Operation Atlantic Resolve: Back to Europe

by Louis Martin-Vézian of CIGeography (Facebook / Twitter).

Back in Europe! US soldiers march with their flag during a welcome of the US Armys 3rd Armored Brigade Combat Team, 4th Infantry Division for the inauguration of a bilateral military training of US and Polish Forces in support of the Atlantic Resolve operation in Zagan, Poland on January 30, 2017 (Photo: Natalia Dobryszycka / AFP / Getty Image).

Back in Europe! US soldiers march with their flag during a welcome of the US Armys 3rd Armored Brigade Combat Team, 4th Infantry Division for the inauguration of a bilateral military training of US and Polish Forces in support of the Atlantic Resolve operation in Zagan, Poland on January 30, 2017 (Photo: Natalia Dobryszycka / AFP / Getty Image).

Due to the stable situation in Europe, the new strategic direction of the Obama administration towards the East Asian-Pacific region (Pivot to East Asia) and the increasing austerity measures in the US military, the V Corps was disbanded in 2012 and two Armored Brigade Combat Teams (ABCT) with more than 10,000 troops were withdrawn from Europe. As a result, a significant capability gap formed in the armoured forces in Europe. After the withdrawal until the beginning of this year, there were just a maximum of 64,000 US soldiers on the European continent – a historic record low. (Dakota L. Wood, “2017 Index of U.S. Military Strength“, The Heritage Foundation, 2016: 80f, 164; Andrew Feickert, “Army Drawdown and Restructuring: Background and Issues for Congress“, Congressional Research Service, February 28, 2014: 5).

The annexation of Crimea by Russia in spring 2014 and the war in eastern Ukraine resulted in the fact that the Obama administration was compelled to rethink the situation and ultimately led to the European Reassurance Initiative (ERI), which includes Operation Atlantic Resolve. The aim of ERI is to expand the US presence in Europe again, whereby Operation Atlantic Resolve will particularly increase US troop presence in the eastern European countries through a rotation of an ABCT. Originally limited to the year 2015, the ERI evolves into a new long-term US commitment in Europe. The provided financial resources increased from one billion US dollars in 2015 to an impressive 3.4 billion US dollars for 2017. Almost 2/3 of this budget flows into the maintenance and expansion of stationed equipment (tanks, artillery, ammunition, etc.) in western Europe, which can, if necessary, be transferred to eastern European countries. Furthermore, 28 joint-multinational exercises are planned under the auspices of the ERI for 2017 which, taken together, will encompass 18,000 US troops and 45,000 NATO and PfP Partners, for a total of 40 countries. (U.S. European Command Public Affairs Office, “European Reassurance Initiative (ERI) Fact Sheet“, January 5, 2017; Mark F. Cancian and Lisa Sawyer Samp, “The European Reassurance Initiative“, Center for Strategic and International Studies, February 9, 2016).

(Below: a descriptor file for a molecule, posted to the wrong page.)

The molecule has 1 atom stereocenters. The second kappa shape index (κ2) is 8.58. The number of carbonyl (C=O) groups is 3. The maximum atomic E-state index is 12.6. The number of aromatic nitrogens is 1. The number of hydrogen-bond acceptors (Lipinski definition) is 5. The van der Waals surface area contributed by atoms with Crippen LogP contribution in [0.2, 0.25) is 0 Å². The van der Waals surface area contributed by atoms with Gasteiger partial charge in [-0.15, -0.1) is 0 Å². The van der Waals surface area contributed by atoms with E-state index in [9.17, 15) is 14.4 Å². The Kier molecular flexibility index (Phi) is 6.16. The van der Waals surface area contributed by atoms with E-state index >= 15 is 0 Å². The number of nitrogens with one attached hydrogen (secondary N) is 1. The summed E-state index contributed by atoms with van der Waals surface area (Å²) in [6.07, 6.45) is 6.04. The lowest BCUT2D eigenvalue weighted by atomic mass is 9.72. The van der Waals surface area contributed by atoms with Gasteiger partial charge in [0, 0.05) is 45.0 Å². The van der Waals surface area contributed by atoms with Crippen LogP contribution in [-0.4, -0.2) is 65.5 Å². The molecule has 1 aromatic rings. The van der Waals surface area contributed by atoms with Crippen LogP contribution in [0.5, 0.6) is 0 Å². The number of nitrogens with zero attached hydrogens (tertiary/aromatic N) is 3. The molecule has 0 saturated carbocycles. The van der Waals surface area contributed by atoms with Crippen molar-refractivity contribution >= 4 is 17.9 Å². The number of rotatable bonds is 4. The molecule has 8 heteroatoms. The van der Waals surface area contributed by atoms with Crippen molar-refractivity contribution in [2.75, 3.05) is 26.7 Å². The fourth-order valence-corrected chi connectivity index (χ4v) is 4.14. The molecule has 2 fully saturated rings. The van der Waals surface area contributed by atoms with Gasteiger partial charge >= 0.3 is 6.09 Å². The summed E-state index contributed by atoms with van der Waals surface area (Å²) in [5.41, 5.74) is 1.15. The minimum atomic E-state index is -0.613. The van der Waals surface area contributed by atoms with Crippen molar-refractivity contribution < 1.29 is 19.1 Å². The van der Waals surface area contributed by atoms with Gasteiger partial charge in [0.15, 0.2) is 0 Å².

Because of the NATO-Russia Founding Act, the United States has renounced a permanent stationing of its forces in eastern Europe and therefore uses rotation, which takes place in a cycle of nine months. This began with the 3rd ABCT of the 4th Infantry Division from Fort Carson, Colorado, which arrived in Bremerhaven, Germany in January this year. The group includes among other things, approximately 3,500 soldiers, 87 tanks, 18 M-109A6 “Paladin” howitzers, 419 HMMWVs and 144 Bradley Fighting Vehicles. This is the largest transfer of armoured vehicles from the US to Europe since the end of the Cold War. Parts of the 4th Infantry Division command is stationed in Baumholder, Germany and the units of the 3rd ABCT was deployed from the beginning of February to Poland at sites in various Eastern European countries (US Army Europe Public Affairs Office, “Atlantic Resolve Fact Sheet“, 4 January 2017). Also in February, the 10th Combat Aviation Brigade from Fort Drum, New York, including an aviation battalion from Fort Bliss in New Mexico and Texas featuring a total of around 10 Chinooks, 50 Blackhawks, 24 Apaches and 2200 soldiers was moved to Illesheim, Germany. Some of these helicopters are being integrated in task forces in Lithuania, Romania and Poland.

3/4 Armored Brigade Combat Team: A Strong Footprint in Europe (click on the preview-images to get the high-resolution version (1920×13221; approx. 4.7 Mb))

3/4 Armored Brigade Combat Team: A Strong Footprint in Europe (click on the preview-images to get the high-resolution version (1920×13221; approx. 4.7 Mb))

This entry was posted in Armed Forces, English, International, Louis Martin-Vézian, Security Policy.

3 Responses to Operation Atlantic Resolve: Back to Europe

  1. Jeremy says:

    The chart is awesome. Bloggers tend to cocentrate on armored vehicles like tanks but it is interesting to see the full structure of an armored brigade in a military that does not skimp on support units.

  2. Kotinmoe says:

    I like this pages.

  3. Roller says:

    The Latvia numbers are wrong. There should be about 225 soldiers total. The person who did this seemed bored by the end and just copy pasted. Also estonia company DOES have tanks in it.

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